Why Utilitarianism Fails

This semester I’ve been taking a course in ethics, and while it hasn’t changed my perspective on any issues, it has allowed me to form some opinions about ethical systems. In particular, I’ve found that utilitarianism is an awful ethical system, with almost no merit. The major problems with it being that it is conditional, and that it’s impossible to attempt to apply.

The first problem with utilitarianism is that it is conditional. Utilitarianism is a teleological system that says, “seek to maximize utility”, different thinkers have put for different answers to what that that utility is. This makes utilitarianism a conditional system, it only applies so long as the actor agrees with the identified activity, or property that provides utility. If one seeks to maximize pleasure, as Bentham suggests, that’s fine, except if I don’t want to maximize pleasure the entire system is useless to me. This is a major problem, as an ethical system shouldn’t be entirely contingent on an assumption, that happiness is the correct thing to attempt to maximize. David Hume calls this the is ought-problem.

The second, arguably larger issue, is that it’s impossible to apply for two reasons. Because utilitarianism attempts to maximize something we must have a way to quantify it, or at least compare two different items to see which is greater. Except how does one quantify pleasure or pain? Bentham proposes a “pleasure calculus” based on 7 attributes of pleasures or pains, but this is really just moving the goal post, how do you compare the intensity of pleasure, of the fecundity of pain? These are impossible, John Stuart Mill suggests there are two types of pleasures, higher and lower, but this is just a further attempt to both ignore the impossibility of comparing pleasures and pains as well create artificial distinctions, grounded not in reason, but in individual intuition. If we can’t tell which actions are better, we can’t actually make any decisions from our ethical system.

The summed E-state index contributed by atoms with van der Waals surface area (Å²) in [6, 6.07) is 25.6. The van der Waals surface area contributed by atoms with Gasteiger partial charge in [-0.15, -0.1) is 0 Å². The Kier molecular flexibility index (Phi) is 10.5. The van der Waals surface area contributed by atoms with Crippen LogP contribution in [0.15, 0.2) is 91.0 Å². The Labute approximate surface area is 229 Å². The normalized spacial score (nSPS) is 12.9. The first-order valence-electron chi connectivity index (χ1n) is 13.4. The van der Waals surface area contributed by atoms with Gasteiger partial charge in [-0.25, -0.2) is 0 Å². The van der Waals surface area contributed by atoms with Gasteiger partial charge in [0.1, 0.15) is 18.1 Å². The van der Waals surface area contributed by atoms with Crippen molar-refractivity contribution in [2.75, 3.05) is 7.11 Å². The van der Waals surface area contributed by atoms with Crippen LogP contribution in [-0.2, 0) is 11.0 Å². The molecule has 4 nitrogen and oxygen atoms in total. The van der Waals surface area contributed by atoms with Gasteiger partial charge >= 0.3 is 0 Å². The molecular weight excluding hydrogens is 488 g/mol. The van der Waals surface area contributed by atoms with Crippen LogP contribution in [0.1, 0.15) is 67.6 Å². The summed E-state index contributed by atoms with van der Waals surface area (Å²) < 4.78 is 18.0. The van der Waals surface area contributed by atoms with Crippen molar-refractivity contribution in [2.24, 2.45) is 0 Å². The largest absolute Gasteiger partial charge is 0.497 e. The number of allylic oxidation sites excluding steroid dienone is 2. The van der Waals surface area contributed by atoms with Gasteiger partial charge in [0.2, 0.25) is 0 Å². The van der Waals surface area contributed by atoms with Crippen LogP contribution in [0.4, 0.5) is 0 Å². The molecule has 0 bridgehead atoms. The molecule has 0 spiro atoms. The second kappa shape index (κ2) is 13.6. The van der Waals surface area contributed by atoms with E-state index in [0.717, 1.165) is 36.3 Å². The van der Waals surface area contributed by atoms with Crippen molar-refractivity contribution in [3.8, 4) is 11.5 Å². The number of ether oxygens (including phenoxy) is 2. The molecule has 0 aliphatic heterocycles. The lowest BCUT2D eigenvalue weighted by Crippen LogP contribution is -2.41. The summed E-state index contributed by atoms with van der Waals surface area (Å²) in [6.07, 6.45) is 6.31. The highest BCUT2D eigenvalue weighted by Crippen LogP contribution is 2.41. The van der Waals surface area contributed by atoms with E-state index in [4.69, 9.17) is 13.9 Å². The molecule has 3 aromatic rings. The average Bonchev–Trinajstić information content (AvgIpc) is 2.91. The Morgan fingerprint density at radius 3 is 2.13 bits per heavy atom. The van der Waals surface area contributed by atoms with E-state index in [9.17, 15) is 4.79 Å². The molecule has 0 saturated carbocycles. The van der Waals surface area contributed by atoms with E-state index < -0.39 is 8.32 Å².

The other issue in the application of utilitarianism is that, even if we could compare pleasures and pains, they’re often impossible to predict in advance, or even years later. For example, was the accident at Three Mile Island good or bad? It obviously had devastating effects, but it also was a catalyst for changing nuclear power policy in the US, and even now, 30 years later, we probably can’t say whether the benefits in safety policy outweigh the obvious costs.

Because utilitarianism is both logically unsound (it relies on an unproven assumption) and impossibly to realistically implement it is a bad ethical system. I have no understanding of how people try to follow a utilitarian ideology in light of these indisputable flaws. In a future post I’ll cover my issues with some deontological ethical systems.